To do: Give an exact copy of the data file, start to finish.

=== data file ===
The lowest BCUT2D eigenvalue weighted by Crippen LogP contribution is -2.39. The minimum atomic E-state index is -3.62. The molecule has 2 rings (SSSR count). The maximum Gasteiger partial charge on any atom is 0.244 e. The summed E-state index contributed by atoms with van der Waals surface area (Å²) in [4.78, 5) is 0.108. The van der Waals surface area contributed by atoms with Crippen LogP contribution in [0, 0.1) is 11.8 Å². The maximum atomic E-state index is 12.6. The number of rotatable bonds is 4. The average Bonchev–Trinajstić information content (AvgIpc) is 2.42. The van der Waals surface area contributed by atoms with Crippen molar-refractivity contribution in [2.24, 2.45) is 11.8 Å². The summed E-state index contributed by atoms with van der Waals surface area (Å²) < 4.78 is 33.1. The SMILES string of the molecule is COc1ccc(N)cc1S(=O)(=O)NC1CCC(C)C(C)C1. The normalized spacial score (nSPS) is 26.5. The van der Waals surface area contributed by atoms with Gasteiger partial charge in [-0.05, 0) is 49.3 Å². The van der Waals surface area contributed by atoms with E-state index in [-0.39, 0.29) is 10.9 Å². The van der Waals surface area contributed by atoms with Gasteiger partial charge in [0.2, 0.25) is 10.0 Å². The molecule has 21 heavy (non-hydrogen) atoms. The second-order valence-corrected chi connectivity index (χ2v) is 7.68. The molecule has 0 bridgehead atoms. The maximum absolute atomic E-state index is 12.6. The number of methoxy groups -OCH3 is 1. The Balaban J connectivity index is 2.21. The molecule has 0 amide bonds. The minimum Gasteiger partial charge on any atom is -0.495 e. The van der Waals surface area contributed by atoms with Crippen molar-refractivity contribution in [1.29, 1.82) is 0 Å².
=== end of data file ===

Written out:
The lowest BCUT2D eigenvalue weighted by Crippen LogP contribution is -2.39. The minimum atomic E-state index is -3.62. The molecule has 2 rings (SSSR count). The maximum Gasteiger partial charge on any atom is 0.244 e. The summed E-state index contributed by atoms with van der Waals surface area (Å²) in [4.78, 5) is 0.108. The van der Waals surface area contributed by atoms with Crippen LogP contribution in [0, 0.1) is 11.8 Å². The maximum atomic E-state index is 12.6. The number of rotatable bonds is 4. The average Bonchev–Trinajstić information content (AvgIpc) is 2.42. The van der Waals surface area contributed by atoms with Crippen molar-refractivity contribution in [2.24, 2.45) is 11.8 Å². The summed E-state index contributed by atoms with van der Waals surface area (Å²) < 4.78 is 33.1. The SMILES string of the molecule is COc1ccc(N)cc1S(=O)(=O)NC1CCC(C)C(C)C1. The normalized spacial score (nSPS) is 26.5. The van der Waals surface area contributed by atoms with Gasteiger partial charge in [-0.05, 0) is 49.3 Å². The van der Waals surface area contributed by atoms with E-state index in [-0.39, 0.29) is 10.9 Å². The van der Waals surface area contributed by atoms with Gasteiger partial charge in [0.2, 0.25) is 10.0 Å². The molecule has 21 heavy (non-hydrogen) atoms. The second-order valence-corrected chi connectivity index (χ2v) is 7.68. The molecule has 0 bridgehead atoms. The maximum absolute atomic E-state index is 12.6. The number of methoxy groups -OCH3 is 1. The Balaban J connectivity index is 2.21. The molecule has 0 amide bonds. The minimum Gasteiger partial charge on any atom is -0.495 e. The van der Waals surface area contributed by atoms with Crippen molar-refractivity contribution in [1.29, 1.82) is 0 Å².